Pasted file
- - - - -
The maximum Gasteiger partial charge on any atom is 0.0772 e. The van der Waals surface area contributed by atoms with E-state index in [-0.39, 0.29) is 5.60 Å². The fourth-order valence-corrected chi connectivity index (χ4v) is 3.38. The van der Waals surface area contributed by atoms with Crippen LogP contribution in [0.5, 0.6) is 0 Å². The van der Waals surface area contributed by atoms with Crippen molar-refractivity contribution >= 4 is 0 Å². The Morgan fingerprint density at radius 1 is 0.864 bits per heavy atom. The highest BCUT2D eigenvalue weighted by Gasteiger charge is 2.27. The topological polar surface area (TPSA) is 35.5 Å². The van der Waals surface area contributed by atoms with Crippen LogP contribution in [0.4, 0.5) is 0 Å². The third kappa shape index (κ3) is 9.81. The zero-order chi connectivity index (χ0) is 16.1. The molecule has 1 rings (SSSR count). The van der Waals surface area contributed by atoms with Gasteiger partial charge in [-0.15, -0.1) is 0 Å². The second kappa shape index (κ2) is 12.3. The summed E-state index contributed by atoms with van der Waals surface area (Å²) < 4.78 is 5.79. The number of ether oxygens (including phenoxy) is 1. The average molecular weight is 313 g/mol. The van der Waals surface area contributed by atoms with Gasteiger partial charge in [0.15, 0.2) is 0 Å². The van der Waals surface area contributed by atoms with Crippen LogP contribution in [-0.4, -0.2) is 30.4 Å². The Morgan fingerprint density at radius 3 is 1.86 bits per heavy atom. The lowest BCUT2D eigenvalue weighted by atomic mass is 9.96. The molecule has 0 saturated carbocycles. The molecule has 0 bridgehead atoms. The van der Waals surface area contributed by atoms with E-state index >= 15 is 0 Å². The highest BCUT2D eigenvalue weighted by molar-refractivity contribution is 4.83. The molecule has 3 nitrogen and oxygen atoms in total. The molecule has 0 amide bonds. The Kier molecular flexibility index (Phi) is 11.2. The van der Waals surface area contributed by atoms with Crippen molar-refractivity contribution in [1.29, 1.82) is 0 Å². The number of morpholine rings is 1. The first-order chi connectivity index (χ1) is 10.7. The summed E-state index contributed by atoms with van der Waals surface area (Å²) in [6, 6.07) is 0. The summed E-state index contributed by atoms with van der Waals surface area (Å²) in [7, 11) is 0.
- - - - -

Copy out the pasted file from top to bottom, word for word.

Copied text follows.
The maximum Gasteiger partial charge on any atom is 0.0772 e. The van der Waals surface area contributed by atoms with E-state index in [-0.39, 0.29) is 5.60 Å². The fourth-order valence-corrected chi connectivity index (χ4v) is 3.38. The van der Waals surface area contributed by atoms with Crippen LogP contribution in [0.5, 0.6) is 0 Å². The van der Waals surface area contributed by atoms with Crippen molar-refractivity contribution >= 4 is 0 Å². The Morgan fingerprint density at radius 1 is 0.864 bits per heavy atom. The highest BCUT2D eigenvalue weighted by Gasteiger charge is 2.27. The topological polar surface area (TPSA) is 35.5 Å². The van der Waals surface area contributed by atoms with Crippen LogP contribution in [0.4, 0.5) is 0 Å². The third kappa shape index (κ3) is 9.81. The zero-order chi connectivity index (χ0) is 16.1. The molecule has 1 rings (SSSR count). The van der Waals surface area contributed by atoms with Gasteiger partial charge in [-0.15, -0.1) is 0 Å². The second kappa shape index (κ2) is 12.3. The summed E-state index contributed by atoms with van der Waals surface area (Å²) < 4.78 is 5.79. The number of ether oxygens (including phenoxy) is 1. The average molecular weight is 313 g/mol. The van der Waals surface area contributed by atoms with Gasteiger partial charge in [0.15, 0.2) is 0 Å². The van der Waals surface area contributed by atoms with Crippen LogP contribution in [-0.4, -0.2) is 30.4 Å². The Morgan fingerprint density at radius 3 is 1.86 bits per heavy atom. The lowest BCUT2D eigenvalue weighted by atomic mass is 9.96. The molecule has 0 saturated carbocycles. The molecule has 0 bridgehead atoms. The van der Waals surface area contributed by atoms with E-state index >= 15 is 0 Å². The highest BCUT2D eigenvalue weighted by molar-refractivity contribution is 4.83. The molecule has 3 nitrogen and oxygen atoms in total. The molecule has 0 amide bonds. The Kier molecular flexibility index (Phi) is 11.2. The van der Waals surface area contributed by atoms with Crippen molar-refractivity contribution in [1.29, 1.82) is 0 Å². The number of morpholine rings is 1. The first-order chi connectivity index (χ1) is 10.7. The summed E-state index contributed by atoms with van der Waals surface area (Å²) in [6, 6.07) is 0. The summed E-state index contributed by atoms with van der Waals surface area (Å²) in [7, 11) is 0.